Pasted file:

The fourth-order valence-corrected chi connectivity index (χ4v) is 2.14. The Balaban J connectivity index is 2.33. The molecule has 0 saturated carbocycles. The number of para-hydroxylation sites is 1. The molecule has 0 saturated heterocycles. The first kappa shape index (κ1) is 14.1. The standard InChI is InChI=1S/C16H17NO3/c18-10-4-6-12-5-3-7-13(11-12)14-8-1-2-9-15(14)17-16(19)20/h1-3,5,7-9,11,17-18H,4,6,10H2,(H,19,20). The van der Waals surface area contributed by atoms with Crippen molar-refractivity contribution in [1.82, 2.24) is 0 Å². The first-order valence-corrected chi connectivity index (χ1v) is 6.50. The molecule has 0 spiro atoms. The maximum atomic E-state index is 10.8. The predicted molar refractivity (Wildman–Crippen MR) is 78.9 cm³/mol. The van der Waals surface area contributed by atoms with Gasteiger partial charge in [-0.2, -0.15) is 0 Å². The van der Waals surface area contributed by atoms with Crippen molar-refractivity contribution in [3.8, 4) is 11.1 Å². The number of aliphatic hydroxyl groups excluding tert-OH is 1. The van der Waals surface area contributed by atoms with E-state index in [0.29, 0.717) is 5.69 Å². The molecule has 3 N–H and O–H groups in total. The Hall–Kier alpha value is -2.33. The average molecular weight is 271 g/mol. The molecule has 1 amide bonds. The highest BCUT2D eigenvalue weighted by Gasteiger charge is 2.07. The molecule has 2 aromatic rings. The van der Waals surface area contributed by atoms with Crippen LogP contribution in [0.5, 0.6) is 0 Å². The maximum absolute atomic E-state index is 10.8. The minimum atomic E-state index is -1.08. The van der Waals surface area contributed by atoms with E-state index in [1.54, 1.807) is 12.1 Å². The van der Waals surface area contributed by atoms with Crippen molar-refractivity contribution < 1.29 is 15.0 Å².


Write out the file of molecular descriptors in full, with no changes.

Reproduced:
The fourth-order valence-corrected chi connectivity index (χ4v) is 2.14. The Balaban J connectivity index is 2.33. The molecule has 0 saturated carbocycles. The number of para-hydroxylation sites is 1. The molecule has 0 saturated heterocycles. The first kappa shape index (κ1) is 14.1. The standard InChI is InChI=1S/C16H17NO3/c18-10-4-6-12-5-3-7-13(11-12)14-8-1-2-9-15(14)17-16(19)20/h1-3,5,7-9,11,17-18H,4,6,10H2,(H,19,20). The van der Waals surface area contributed by atoms with Crippen molar-refractivity contribution in [1.82, 2.24) is 0 Å². The first-order valence-corrected chi connectivity index (χ1v) is 6.50. The molecule has 0 spiro atoms. The maximum atomic E-state index is 10.8. The predicted molar refractivity (Wildman–Crippen MR) is 78.9 cm³/mol. The van der Waals surface area contributed by atoms with Gasteiger partial charge in [-0.2, -0.15) is 0 Å². The van der Waals surface area contributed by atoms with Crippen molar-refractivity contribution in [3.8, 4) is 11.1 Å². The number of aliphatic hydroxyl groups excluding tert-OH is 1. The van der Waals surface area contributed by atoms with E-state index in [0.29, 0.717) is 5.69 Å². The molecule has 3 N–H and O–H groups in total. The Hall–Kier alpha value is -2.33. The average molecular weight is 271 g/mol. The molecule has 1 amide bonds. The highest BCUT2D eigenvalue weighted by Gasteiger charge is 2.07. The molecule has 2 aromatic rings. The van der Waals surface area contributed by atoms with Crippen LogP contribution in [0.5, 0.6) is 0 Å². The maximum absolute atomic E-state index is 10.8. The minimum atomic E-state index is -1.08. The van der Waals surface area contributed by atoms with E-state index in [1.54, 1.807) is 12.1 Å². The van der Waals surface area contributed by atoms with Crippen molar-refractivity contribution < 1.29 is 15.0 Å².